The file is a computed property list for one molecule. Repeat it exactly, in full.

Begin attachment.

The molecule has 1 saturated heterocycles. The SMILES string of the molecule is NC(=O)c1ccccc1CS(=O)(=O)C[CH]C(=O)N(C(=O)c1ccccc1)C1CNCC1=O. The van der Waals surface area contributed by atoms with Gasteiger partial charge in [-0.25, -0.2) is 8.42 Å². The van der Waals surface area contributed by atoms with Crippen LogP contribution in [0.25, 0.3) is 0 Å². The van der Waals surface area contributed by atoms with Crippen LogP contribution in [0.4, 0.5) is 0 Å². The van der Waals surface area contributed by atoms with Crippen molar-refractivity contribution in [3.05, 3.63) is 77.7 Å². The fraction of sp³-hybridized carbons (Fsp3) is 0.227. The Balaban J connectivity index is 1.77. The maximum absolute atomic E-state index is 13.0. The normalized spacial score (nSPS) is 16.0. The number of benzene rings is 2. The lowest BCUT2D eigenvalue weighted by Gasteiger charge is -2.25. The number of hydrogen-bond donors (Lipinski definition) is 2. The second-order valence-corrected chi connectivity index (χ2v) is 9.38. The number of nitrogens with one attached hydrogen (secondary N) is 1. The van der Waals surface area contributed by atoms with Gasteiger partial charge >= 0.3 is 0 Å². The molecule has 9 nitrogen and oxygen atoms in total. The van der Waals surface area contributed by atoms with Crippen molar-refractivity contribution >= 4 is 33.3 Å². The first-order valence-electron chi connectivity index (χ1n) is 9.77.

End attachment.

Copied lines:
The molecule has 1 saturated heterocycles. The SMILES string of the molecule is NC(=O)c1ccccc1CS(=O)(=O)C[CH]C(=O)N(C(=O)c1ccccc1)C1CNCC1=O. The van der Waals surface area contributed by atoms with Gasteiger partial charge in [-0.25, -0.2) is 8.42 Å². The van der Waals surface area contributed by atoms with Crippen LogP contribution in [0.25, 0.3) is 0 Å². The van der Waals surface area contributed by atoms with Crippen LogP contribution in [0.4, 0.5) is 0 Å². The van der Waals surface area contributed by atoms with Crippen molar-refractivity contribution in [3.05, 3.63) is 77.7 Å². The fraction of sp³-hybridized carbons (Fsp3) is 0.227. The Balaban J connectivity index is 1.77. The maximum absolute atomic E-state index is 13.0. The normalized spacial score (nSPS) is 16.0. The number of benzene rings is 2. The lowest BCUT2D eigenvalue weighted by Gasteiger charge is -2.25. The number of hydrogen-bond donors (Lipinski definition) is 2. The second-order valence-corrected chi connectivity index (χ2v) is 9.38. The number of nitrogens with one attached hydrogen (secondary N) is 1. The van der Waals surface area contributed by atoms with Gasteiger partial charge >= 0.3 is 0 Å². The molecule has 9 nitrogen and oxygen atoms in total. The van der Waals surface area contributed by atoms with Crippen molar-refractivity contribution >= 4 is 33.3 Å². The first-order valence-electron chi connectivity index (χ1n) is 9.77.